RatioAssignment

RatioAssignment - Xiaoqiao Wang BMGT 340-0201 Cost of Goods...

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Unformatted text preview: Xiaoqiao Wang- BMGT 340-0201 Cost of Goods Sold to Sales= Cost of Goods Sold/ Sales COGS Sales COGS to Sales Change 2010 2,851.00 10,991.00 0.25939405 0.061213 2009 2,546.00 10,416.00 0.24443164-0.07929 2008 2,958.00 11,142.00 0.26548196 All Companies Ind Avg Ind. Median Mean Media n 74.9 8 76.14 75.0 3 69.2 2 A company’s Cost of Goods Sold is an expense of the company make in order to manufacture and sell a product. It is the percentage of sales that is used for expenses which varies directly with sales. Cost of Goods Sold (COGS) refers to the inventory costs of those goods a business has sold during a particular period. The higher the ratio is, the more cost it spends on the units per sale. COGS is used for the cost of the materials or labor used to make the products sold or the services delivered, but not included the cost of paying interest on loans, taxes owed, and depreciation on buildings and equipment, etc. Overall, QCOM already has relevantly low COGS to Sales ratio which it is a good thing. In 2009, the ratio decreased by 7.93% than in 2008, and increased by 6.12% in 2010 from 2009. This could be the change of their product they used, which might cause higher cost of their product. The rate of change is not a huge big number so it should not be too big of a problem. However, it fluctuates so maybe they should be careful of their spending on the cost of unit sold. The COGS to sales ratio for QCOM is lower than the industry average. In 2008 the COGS to sales ratio is lower than industry average by 48.43%; in 2009 the ratio is lower than industry average by 50.54%; and in 2010 the ratio is lower than industry average by 49.04%. Comparing with other industry company, like Nokia Corporation, its ratio is 69.22, above average and relevantly a lot higher than QCOM. It gives QCOM advantage since smaller Cost of goods sold to sale ratio because of less cost of every unit sold, leading more revenue. Receivable Turnover=Sales/ Account Receivable Sales A/R A/R turnover Change 2010 10,991.00 741.00 14.8327 0.0381152 2009 10,416.00 729.00 14.2881 4.1781736 2008 11,142.00 4,038.00 2.75929 All Companies Ind Avg Ind. Median Mean Media n 5.7 9 5.46 5.5 8 4.4 6 Accounts receivable Turnover ratio indicates how many times the accounts receivable have been collected during an accounting period. It is used to measure how efficient of a business operates. The higher the turnover, the faster the business is collecting its receivables. A low or declining accounts receivable turnover indicates a collection problem from its customer. Company should re-evaluate its credit policies to ensure timely receivable collections from its customers. This ratio increased from 2009 to 2010 in a 3 year period, which is a very good indication for the company. It means that customers are paying their bills on time. In 2010, “the increase in revenues from sales of equipment and services was primarily due to a $541 million increase in QCT revenues” (Qualcomm, Inc. Annual Report). In 2009, the ratio increased by 417.82 percent than in 2008, and increased by 3.81% in 2010 from the ratio increased by 417....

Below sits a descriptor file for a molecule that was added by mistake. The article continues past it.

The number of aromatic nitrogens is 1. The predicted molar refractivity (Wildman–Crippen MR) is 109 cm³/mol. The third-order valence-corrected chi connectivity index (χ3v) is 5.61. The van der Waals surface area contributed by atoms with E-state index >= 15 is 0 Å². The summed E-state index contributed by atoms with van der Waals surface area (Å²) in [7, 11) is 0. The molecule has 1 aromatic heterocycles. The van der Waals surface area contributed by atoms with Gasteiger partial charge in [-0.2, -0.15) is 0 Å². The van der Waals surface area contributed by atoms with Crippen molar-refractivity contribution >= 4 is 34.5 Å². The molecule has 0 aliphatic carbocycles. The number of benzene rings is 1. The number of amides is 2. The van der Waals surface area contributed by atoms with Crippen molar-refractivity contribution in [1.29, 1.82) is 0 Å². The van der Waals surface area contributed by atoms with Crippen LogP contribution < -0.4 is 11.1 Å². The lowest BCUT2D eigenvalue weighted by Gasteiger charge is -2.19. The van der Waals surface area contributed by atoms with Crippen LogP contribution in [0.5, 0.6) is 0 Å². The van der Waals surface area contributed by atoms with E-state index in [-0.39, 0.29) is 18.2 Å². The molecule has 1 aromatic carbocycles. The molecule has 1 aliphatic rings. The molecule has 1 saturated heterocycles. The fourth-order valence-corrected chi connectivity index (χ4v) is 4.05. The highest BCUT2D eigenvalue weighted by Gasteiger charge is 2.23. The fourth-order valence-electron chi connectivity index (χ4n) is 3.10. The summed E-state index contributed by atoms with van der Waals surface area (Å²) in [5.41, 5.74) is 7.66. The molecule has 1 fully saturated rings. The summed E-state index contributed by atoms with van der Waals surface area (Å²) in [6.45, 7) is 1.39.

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RatioAssignment - Xiaoqiao Wang BMGT 340-0201 Cost of Goods...

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